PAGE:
Someone could create a similar web3 version of the same thing: an easy, meaningless set of tokens that people start sending around. But it wouldn’t have the monopoly-esque power of the ability to control one massive ecosystem. I could create shitty, low-value tokens and send them to everyone. But those wouldn’t have much value. You could create more well-designed and thoughtful tokens that would be more thoughtfully received. 

By moving from one, centrally-controlled platform, controlled by people who prioritize, above all else, the platform’s own interest to a decentralized system in which lots of people can try out lots of things will lead to … lots of things. Some will be useless or worse. Some will be great. Some folks will try to game the system, selling fake tokens that are designed to simulate the trappings of real accomplishments, and others will study how to differentiate between the scams and the real ones. 

On balance, I think the blockchain—transparent, immutable—will be a more trusted and trustworthy recording of our actual accomplishments and interests and experiences than the system we have now. 

There are already several new companies and DAOs experimenting with how to properly generate and share signals of contribution and how to best present and read potential contributors’ wallets. DeBruin is involved with a project called Backdrop, he also points to Rabbithole and Station. Every day, in every DAO, people are building signals of trust on the blockchain that allow strangers—many of whom remain pseudonymous—to collaborate effectively. The implications for how organizations are designed are enormous. 

But, for now, I want to focus on storytelling.

To be human is to err

I mean the term “storytelling” broadly. Your resume is a story. The way you talk, in a job interview, about your work history is a story.

I’m not sure if your web3 wallet, showing all those tokens you had received over the years, would be a story in itself. If this vision of blockchain credentialing is realized, we will all probably find ourselves with wallets overstuffed with tens or hundreds of thousands of tokens indicating everything from the countless meetings we’ve attended to volunteer activities we took part in to gratitude from colleagues and bosses for projects well-executed. The raw numbers shouldn’t intimidate us. There will be software solutions to sort through these tokens and present something of a clearer picture. When you use, say, Mint, you see how easy it is to take the countless financial transactions you conduct in a year and, quickly and visually, tell a clear story about how you spend your money. The blockchain, in effect, is a record of interpersonal transactions and those, too, will be encodable and presentable in all sorts of ways.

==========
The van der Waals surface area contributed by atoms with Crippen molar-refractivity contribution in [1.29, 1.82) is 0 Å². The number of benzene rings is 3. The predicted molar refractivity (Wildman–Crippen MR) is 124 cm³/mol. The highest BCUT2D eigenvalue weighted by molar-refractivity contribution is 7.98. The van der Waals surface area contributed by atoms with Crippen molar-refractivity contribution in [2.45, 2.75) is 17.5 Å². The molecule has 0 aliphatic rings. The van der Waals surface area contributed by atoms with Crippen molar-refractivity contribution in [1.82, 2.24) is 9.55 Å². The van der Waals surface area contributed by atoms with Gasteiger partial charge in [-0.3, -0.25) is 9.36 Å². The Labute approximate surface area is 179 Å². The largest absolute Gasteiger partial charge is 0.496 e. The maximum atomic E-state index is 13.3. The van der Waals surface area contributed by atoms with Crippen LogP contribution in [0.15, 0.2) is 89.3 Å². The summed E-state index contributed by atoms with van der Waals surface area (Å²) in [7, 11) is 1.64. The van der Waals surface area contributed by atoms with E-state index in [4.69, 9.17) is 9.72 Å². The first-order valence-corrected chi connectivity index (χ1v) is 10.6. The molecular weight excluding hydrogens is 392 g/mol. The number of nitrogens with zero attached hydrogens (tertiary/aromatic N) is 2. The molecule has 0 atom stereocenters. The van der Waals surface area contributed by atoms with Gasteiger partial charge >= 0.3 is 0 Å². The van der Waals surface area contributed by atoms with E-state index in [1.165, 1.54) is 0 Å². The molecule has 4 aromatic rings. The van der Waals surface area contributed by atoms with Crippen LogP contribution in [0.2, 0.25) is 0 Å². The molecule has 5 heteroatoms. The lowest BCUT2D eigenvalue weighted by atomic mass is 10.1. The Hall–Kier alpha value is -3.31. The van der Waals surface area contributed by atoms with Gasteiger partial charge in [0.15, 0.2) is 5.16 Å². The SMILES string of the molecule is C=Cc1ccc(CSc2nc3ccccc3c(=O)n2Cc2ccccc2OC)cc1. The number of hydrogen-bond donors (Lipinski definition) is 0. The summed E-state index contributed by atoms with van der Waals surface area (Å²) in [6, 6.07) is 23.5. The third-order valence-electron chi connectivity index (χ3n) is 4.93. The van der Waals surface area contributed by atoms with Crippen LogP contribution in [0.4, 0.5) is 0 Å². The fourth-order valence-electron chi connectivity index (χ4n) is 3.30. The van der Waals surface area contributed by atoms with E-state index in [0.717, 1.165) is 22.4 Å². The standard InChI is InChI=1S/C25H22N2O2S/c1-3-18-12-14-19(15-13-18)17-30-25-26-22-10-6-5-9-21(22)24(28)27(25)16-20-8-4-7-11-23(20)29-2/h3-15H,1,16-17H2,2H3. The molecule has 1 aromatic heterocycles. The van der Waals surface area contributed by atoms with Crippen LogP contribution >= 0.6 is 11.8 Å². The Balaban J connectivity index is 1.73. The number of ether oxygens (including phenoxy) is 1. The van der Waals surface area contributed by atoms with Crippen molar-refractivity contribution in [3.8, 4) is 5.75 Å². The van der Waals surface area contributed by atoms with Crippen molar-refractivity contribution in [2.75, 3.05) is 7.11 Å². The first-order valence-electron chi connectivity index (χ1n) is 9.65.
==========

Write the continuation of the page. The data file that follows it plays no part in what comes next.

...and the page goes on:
But all that data will require us to get better at telling the story of our lives and careers. We will need to put shape to all that information, guide a potential collaborator through that forest so they know which trees to consider. 

When I think of storytelling, I immediately think of failure, of pain, and of frustration. This is what resumes never show. They tell a very basic tale, a staircase or escalator moving up and to the right, from position to position, as skills and experience grow. But our lives are a friggin’ mess. We try things and fail and we try again and learn something and do better. We spend years pursuing a goal and then give it up. 

Currently, we are too often assessed in sporadic moments—a job interview, a VC pitch, a date—where a stranger has a brief moment to make a quick assessment of our value before making a decision that could have a huge impact on our future plans. These events incentivize us to think through our past, hide anything negative about ourselves, and to so aggressively highlight the positive that we are either lying or, at best, lie-adjacent.  (My biggest flaw? Hmmm. I suppose it’s that I work too hard and am too dedicated to the companies that hire me.)